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    #1. Doing Simple Scans GetDevices([lat,lng,r]) GetPowerSpectrum(device_id,Fs,Fe,Nf) (Lat, Lng) r •

    SpecNet maps the required noise floor to the resolution bandwidth • Schedules scan tasks at each analyzer • Runs the job and returns the results GetDevices([lat,lng,r]) GetPowerSpectrum(device_id,Fs,Fe,Nf) 35
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    #2. Spectrum Cop • Quickly detect violators - Simplicity in

    writing complex real-time sensing applications requiring coordination  Use GetOccupancy to get an occupancy list in the desired frequency span  For each occupied frequency band, do finer scans using GetPowerSpectrum by setting a lower RBW,  Feed the results to LocalizeTransmitter to locate the transmitter. 39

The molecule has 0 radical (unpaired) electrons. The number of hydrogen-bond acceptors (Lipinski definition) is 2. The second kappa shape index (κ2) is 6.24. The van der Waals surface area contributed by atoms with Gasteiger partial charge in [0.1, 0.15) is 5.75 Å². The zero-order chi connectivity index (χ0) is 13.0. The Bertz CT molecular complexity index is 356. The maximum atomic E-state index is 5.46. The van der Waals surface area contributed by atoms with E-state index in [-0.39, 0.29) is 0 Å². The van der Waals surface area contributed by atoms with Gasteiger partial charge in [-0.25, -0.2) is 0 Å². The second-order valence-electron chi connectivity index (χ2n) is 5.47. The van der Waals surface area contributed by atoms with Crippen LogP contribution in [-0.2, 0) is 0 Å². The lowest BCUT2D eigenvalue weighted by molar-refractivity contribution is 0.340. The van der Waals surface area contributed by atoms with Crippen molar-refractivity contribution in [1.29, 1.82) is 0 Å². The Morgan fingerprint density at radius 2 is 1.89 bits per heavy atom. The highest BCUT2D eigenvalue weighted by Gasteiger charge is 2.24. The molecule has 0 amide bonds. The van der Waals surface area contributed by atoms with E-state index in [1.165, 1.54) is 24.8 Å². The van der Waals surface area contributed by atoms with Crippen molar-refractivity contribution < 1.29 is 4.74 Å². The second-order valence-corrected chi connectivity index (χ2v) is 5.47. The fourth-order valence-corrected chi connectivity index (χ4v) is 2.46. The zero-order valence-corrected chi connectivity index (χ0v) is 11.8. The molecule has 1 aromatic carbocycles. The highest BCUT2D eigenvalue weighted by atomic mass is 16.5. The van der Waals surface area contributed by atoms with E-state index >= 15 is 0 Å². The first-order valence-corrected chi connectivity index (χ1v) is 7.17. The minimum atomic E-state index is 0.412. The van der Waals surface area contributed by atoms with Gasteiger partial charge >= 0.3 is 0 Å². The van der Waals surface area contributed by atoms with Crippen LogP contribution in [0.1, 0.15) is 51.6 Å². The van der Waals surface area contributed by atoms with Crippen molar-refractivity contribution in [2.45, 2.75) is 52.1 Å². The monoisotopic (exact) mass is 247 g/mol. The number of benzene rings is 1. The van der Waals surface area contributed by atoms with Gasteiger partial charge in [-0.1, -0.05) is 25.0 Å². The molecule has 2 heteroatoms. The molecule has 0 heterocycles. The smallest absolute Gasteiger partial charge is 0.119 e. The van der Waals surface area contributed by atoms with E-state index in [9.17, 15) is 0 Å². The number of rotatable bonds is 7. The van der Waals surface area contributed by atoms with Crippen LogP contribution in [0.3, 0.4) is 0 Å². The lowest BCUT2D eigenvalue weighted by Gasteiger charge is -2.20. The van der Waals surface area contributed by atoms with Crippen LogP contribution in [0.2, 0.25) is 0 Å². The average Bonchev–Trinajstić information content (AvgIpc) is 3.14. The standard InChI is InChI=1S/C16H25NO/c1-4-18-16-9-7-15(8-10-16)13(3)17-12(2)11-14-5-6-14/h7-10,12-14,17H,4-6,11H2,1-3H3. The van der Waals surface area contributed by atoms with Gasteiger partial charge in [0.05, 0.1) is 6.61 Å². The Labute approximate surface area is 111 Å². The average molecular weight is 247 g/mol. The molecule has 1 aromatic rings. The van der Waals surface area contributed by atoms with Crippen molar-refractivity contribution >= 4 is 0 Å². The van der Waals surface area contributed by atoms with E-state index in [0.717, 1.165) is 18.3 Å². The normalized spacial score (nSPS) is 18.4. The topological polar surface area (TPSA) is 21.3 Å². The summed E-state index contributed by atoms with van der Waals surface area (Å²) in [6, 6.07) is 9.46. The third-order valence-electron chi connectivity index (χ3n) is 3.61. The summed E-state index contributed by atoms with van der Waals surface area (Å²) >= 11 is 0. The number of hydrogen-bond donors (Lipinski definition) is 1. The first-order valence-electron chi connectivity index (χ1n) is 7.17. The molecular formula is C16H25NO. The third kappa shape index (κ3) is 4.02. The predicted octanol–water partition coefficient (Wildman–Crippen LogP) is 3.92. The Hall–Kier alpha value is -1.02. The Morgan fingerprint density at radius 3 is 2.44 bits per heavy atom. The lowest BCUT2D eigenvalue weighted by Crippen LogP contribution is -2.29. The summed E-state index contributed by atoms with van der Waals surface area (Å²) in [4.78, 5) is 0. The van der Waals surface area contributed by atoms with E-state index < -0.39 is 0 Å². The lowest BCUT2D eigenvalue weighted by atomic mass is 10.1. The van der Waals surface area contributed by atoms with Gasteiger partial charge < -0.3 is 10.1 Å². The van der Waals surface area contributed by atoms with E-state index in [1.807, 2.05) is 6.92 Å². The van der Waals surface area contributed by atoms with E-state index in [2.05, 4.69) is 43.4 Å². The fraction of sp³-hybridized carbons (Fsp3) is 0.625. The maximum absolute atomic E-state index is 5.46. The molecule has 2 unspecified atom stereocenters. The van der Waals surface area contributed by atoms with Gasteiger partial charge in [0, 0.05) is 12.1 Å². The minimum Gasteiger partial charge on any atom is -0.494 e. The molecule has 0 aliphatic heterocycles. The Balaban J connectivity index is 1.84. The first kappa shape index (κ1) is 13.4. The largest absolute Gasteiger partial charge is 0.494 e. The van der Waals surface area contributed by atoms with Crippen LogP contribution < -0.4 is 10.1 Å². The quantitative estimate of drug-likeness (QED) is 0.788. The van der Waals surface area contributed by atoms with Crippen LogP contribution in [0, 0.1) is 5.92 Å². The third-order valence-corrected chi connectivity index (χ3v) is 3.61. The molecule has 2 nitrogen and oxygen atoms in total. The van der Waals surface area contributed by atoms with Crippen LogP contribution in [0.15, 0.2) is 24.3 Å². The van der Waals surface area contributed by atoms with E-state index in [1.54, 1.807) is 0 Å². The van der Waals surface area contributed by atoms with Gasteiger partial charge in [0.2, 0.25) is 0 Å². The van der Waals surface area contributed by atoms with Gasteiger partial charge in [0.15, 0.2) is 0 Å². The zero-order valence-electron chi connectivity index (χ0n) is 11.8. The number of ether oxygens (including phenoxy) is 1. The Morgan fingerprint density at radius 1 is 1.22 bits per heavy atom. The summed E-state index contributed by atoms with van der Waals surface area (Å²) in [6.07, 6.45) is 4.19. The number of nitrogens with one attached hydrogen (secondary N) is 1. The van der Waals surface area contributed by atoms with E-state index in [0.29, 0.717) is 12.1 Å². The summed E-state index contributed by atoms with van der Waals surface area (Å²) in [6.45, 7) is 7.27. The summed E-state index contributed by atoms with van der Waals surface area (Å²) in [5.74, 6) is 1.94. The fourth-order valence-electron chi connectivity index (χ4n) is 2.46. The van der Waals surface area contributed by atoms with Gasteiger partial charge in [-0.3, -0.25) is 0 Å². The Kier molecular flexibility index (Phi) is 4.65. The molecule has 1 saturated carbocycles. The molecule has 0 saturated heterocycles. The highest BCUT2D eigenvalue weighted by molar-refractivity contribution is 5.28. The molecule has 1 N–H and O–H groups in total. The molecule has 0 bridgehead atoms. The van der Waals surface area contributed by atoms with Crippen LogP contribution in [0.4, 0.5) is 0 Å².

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    #2. Spectrum Cop • Quickly detect violators - Simplicity in

    writing complex real-time sensing applications requiring coordination 40
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    Limitations 41 • Benefit to owners – Expensive devices •

    Attenuation – 5-20 dB attenuation due to buildings • Privacy/Security concerns – Fine-grained traffic monitoring/user-tracking not possible
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    Conclusion • FCC ruling has spurred tremendous interest, both in

    academia and industry • Key requirement is a measurement infrastructure that provides real data • SpecNet fulfills this need by enabling a geographically distributed spectrum analyzer network SpecNet requests your participation! Please contact Anand Iyer (v-anandi@microsoft.com) or Krishna Chintalapudi (krchinta@microsoft.com) http://bit.ly/SpecNet 42